Temperature and Degrees Celsius

Topics: Temperature, Thermodynamics, Absolute zero Pages: 6 (1577 words) Published: July 14, 2013
 

Enthalpy of Neutralization J. Smith M. Smith CHEM 1290-xx 10-31-06 TA

Purpose: The purpose of the experiment is to determine the calorimeter constant for the calorimeter holding a specific solution based on the data of heat lost and heat gained. The purpose is to also be able to determine the enthalpy of neutralization for the reaction of a strong acid (phosphoric acid) and a strong base (sodium hydroxide). Experimental: Materials: The materials needed for this lab included; 2 large beakers, a Calorimeter Styrofoam cup, computer, stirring rod, 2 thermometers, Logger Program, and Probes volumetric pipet. Sodium hydroxide (NaOH) (corrosive and toxic), and phosphoric acid (H3PO4) (corrosive and toxic) were used. Procedure:

The calorimeter was set up as shown in Figure 1 above. A Styrofoam cup was used to line the beaker. Cold distilled water (50 mL) was put into the cup along with a thermometer. Continue writing your procedure (what you actually did, not what you were supposed to do) in paragraph format. The list format below is to show an example of how to switch from directions in your lab manual to the formal lab report) 1. Set up the Calorimeter as in Figure 1. 2. Use Styrofoam cup as a liner in the beaker.

a. b.

measure 50.0 ml cold distilled H2O in cup place thermometer inside

3. Place 50.0 ml distilled warm water (15-20 degrees above room temp.) in beaker 4. Measure and record initial temperature for both hot and cold for 2-3 minutes a. b. quickly lift lid and add hot water to the cold recover, stir and note mixing time

5. Record temperature every 30 seconds for 20 minutes or until temperature reaches its max. 6. Empty and dry all equipment 7. Place 50.0 ml NaOH in Styrofoam cup 8. Place 50.0 ml assigned acid (phosphorc acid) in beaker 9. Repeat steps 4-6 10. 11. Prepare computer apparatus Set the vertical axis for temperature and the horizontal for time

12. Connect one probe to CH1 and the other to CH2 13. Set up 2 large beakers a. hot bath should be at 35-40 degrees Celsius b. 2 nd bath at 0 degrees celcius

c. place thermometer and both probes in warm bath d. then record temp. and place in cold bath and record temp. e. do this for both probes 14. Calibrate program 15. Close window and select direct connect 16. Place Styrofoam cup in calorimeter a. Measure and transfer 50.0 ml NaOH to it 17. Place probe 1 and stirring rod in lid and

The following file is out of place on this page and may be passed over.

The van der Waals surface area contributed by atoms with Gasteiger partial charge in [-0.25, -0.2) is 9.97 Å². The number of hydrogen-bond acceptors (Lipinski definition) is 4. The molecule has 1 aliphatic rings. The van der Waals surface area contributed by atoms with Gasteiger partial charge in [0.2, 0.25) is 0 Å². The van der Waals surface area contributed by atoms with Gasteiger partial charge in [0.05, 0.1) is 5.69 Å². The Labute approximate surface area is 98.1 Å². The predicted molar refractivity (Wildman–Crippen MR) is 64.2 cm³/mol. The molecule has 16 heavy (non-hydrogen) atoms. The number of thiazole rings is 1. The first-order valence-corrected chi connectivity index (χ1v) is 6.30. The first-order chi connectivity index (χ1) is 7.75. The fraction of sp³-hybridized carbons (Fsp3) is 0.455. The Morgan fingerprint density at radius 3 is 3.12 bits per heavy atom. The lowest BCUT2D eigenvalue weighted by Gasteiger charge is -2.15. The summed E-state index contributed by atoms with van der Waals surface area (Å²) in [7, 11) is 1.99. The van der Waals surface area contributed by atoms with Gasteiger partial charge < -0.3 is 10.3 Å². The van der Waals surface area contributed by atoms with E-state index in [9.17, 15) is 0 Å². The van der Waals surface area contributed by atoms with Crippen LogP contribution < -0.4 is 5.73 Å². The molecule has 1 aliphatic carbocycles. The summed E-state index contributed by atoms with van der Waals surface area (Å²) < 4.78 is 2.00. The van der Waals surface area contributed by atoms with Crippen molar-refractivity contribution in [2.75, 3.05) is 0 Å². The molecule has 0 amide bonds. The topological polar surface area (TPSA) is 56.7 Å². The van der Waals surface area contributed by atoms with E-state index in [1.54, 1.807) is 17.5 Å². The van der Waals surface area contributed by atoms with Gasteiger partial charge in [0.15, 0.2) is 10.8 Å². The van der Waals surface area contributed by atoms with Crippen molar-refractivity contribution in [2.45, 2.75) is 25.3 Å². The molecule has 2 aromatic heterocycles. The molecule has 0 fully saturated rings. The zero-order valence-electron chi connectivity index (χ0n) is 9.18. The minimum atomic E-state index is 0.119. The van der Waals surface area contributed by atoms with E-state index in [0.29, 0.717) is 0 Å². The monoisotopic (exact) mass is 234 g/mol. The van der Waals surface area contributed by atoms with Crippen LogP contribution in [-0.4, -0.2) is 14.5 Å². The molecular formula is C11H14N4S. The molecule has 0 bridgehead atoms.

lower 18. Place probe 2 in beaker with acid 19. Click collect 20. Add acid to calorimeter a. stir continuously b. keep time like before c. stop collecting after constant cooling occurs 21. Fit appropriate lines to graph 22. Rinse and dry ALL equipment

Data: The following table represents the measured temperatures involving the warm and cold water measurements.

 
 
 
 
 
 
 
 
 
 
 


 

 


 

 


 

 


 

  Discussion: Energy is never lost, but transferred. In many cases when substances react the energy is transferred into heat. The study of changes of heat as well as the transfer of energy into heat is known as thermochemistry. Thermochemistry can be easily studied with the use of calorimeters. These well insulated containers help observations to be more clear, easier to see and simpler to understand. The calorimeter represents the chemical system, the reactants are contained in the Styrofoam cup and the surroundings include the immediate air, thermometer and rod stirrer. In this lab the initial and final temperatures of the system were measured and the change in temperature was found by finding the difference of the two. When substances react in a calorimeter there is a change in enthalpies which also affects the temperature of the

solution. Enthalpy is the heat transferred whether it be from reactants to products or vise versa. If the energy, or in this case heat, is transferred to the products the reaction is said to be exothermic. If the heat is transferred...

References: 1 Chem. 1290 Laboratory Manual: Enthalpy of Neutralization. 2006. Thomson Brooks/Cole. Belmont, CA.
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